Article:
Information Comfort

November 25, 2007

In my previous job, the term information comfort was used frequently, normally without the understanding what it actually meant. Information comfort can mean the level of trust embedded within the information is the same as the level of trust you have by plugging in a television set into the electrical supply. it’s 240volts and 50hz, you know it wont blow up your TV when you plug it in.

Over the past ten years there has been a change in how the “computer department” was seen, moving from the computer department, IT department, information systems department to what is now termed the information management dept. Similarly a shift from data security to information security and now the emergence of information risk is on its way. The treatment of complete systems as holistic and whole maybe a unrealistic concept at the moment for most of us, but to protect the system from malicious or even benign threats this must start to become one of the systems architects fundamental pillars of systems engineering. To engineer in information comfort or trust, and think of the extended systems, processes and people involved.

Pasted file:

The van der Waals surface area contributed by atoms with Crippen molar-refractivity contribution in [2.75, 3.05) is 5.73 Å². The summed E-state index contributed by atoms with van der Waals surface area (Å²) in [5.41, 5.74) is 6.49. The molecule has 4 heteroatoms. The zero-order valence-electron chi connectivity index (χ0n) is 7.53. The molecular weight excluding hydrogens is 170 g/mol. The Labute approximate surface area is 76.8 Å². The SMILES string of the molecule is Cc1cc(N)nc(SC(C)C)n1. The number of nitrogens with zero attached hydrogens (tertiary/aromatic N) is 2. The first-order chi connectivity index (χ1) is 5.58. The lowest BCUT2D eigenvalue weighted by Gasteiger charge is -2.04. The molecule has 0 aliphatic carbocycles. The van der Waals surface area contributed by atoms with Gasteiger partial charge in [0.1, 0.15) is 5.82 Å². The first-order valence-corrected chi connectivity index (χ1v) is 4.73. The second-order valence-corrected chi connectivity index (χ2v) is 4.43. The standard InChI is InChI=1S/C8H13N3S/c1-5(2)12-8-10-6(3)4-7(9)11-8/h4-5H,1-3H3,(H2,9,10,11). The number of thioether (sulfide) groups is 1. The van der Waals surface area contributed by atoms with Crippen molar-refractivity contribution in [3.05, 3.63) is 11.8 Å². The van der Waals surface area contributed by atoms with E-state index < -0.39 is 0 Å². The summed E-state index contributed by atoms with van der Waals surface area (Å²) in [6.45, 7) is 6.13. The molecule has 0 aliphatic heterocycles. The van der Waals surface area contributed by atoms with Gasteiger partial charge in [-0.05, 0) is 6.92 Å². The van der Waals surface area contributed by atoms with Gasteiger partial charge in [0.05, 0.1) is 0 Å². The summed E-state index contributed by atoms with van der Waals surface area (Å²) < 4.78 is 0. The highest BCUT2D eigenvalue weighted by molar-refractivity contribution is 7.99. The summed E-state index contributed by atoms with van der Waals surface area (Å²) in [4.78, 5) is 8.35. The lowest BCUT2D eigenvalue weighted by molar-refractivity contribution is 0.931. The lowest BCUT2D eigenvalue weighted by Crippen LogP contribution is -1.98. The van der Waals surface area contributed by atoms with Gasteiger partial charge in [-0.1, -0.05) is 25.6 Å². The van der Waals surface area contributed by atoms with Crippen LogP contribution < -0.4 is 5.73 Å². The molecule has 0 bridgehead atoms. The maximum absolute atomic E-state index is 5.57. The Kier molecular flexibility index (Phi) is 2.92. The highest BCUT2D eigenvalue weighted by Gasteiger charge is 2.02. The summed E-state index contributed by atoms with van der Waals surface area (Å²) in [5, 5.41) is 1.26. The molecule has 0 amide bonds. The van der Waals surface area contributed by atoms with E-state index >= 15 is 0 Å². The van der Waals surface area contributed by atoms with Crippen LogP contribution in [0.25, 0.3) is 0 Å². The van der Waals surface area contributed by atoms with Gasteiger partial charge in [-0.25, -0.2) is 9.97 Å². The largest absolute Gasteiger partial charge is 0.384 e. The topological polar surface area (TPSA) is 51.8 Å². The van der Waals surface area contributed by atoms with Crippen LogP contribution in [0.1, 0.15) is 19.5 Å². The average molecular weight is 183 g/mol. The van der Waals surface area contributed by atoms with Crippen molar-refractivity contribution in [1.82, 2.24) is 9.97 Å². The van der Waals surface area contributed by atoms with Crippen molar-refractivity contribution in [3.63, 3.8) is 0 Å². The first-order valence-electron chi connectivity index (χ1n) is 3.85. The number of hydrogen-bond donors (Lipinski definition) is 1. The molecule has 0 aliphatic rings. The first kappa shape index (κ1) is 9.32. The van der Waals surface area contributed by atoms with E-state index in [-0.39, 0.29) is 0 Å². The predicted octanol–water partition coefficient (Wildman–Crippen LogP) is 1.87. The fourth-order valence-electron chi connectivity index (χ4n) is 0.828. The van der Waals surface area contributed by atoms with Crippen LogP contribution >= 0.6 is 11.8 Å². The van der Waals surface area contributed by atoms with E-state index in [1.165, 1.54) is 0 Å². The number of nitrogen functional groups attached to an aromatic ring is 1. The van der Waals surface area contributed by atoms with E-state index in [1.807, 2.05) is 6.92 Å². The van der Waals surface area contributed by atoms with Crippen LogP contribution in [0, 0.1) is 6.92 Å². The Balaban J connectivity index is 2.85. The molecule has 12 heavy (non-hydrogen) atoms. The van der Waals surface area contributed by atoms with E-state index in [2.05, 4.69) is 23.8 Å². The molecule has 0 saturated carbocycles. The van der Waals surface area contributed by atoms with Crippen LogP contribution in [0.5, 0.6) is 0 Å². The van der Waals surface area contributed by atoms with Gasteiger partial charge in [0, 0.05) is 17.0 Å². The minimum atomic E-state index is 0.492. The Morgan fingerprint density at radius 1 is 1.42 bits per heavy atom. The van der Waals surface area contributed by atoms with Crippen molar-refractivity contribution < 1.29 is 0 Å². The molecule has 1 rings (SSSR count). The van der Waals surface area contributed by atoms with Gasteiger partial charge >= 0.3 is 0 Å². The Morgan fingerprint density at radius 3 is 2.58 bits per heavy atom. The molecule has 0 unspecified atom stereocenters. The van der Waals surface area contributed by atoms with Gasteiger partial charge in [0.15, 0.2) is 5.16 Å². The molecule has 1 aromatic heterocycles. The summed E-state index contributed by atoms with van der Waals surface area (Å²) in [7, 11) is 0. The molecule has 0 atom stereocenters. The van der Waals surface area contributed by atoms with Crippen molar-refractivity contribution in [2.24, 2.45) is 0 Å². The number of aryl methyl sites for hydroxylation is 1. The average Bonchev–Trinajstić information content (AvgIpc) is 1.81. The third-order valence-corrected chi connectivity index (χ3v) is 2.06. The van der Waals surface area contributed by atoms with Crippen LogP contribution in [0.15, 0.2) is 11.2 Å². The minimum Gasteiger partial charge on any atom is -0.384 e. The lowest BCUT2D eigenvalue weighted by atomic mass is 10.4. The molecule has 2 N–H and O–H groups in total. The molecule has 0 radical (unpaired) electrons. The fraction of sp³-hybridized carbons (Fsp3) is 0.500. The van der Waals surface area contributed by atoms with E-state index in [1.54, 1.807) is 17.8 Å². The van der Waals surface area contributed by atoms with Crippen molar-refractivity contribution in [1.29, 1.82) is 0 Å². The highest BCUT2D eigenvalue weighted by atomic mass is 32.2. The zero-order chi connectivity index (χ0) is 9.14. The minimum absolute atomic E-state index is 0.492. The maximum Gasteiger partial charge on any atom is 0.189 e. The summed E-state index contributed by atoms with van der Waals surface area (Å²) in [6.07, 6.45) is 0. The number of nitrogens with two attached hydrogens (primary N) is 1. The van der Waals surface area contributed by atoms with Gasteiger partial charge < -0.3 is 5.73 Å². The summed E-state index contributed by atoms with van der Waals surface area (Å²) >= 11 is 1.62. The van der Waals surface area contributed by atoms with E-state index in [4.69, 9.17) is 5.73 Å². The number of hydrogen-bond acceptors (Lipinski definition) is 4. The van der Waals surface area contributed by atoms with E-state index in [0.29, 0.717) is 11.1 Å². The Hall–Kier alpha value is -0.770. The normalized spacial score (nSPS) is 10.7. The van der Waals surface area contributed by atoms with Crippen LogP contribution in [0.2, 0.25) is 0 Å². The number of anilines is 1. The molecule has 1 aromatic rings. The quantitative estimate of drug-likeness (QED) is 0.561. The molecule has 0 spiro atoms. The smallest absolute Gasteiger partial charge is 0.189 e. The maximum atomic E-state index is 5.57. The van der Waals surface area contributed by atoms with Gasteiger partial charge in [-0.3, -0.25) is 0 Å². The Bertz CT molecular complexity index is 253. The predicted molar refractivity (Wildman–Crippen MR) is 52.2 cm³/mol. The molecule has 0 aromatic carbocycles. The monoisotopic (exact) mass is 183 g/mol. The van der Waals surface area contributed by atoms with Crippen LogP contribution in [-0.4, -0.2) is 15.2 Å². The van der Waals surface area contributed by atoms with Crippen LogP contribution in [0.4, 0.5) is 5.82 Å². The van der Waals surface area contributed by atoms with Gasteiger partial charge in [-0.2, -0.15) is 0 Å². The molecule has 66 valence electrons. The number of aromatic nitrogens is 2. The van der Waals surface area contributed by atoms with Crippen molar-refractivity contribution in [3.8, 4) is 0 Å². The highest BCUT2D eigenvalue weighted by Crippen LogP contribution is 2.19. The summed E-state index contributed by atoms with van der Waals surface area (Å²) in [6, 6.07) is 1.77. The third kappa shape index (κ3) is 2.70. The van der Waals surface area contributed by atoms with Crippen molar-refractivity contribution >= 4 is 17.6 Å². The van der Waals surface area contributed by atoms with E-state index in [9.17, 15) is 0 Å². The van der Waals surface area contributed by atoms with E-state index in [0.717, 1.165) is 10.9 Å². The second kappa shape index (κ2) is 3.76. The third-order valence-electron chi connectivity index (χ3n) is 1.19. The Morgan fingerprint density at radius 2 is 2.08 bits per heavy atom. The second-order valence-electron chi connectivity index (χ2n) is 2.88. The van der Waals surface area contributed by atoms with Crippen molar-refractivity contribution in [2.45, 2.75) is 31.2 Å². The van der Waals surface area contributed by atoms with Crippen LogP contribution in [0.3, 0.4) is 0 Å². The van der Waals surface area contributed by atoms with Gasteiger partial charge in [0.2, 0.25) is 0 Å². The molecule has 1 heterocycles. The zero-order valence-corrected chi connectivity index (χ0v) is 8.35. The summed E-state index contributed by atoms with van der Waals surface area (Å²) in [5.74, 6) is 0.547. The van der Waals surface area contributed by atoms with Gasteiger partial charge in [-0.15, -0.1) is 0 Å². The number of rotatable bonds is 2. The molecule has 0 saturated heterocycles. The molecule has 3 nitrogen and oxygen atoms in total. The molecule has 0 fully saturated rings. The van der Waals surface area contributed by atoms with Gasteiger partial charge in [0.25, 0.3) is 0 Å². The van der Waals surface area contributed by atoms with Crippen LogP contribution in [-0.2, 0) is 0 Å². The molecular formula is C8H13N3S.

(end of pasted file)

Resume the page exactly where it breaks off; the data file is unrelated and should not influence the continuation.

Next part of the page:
As we have seen recently with the HMRC data loss the system (possibly) was not looked at as a whole. Whilst it could be argued the the HMRC system is secure and no data loss has occurred its is clear that the NAO systems were (and will probably still be) part of this “whole” system. The TNT internal post carriers are part of the system and the “junior official” was part of the system. The loss of the data did not occur because a super hacker broke into the HMRC databases, it (allegedly) occurred because a human posted a CD-ROM to to another government department via the internal snail mail.

Ta

Paul

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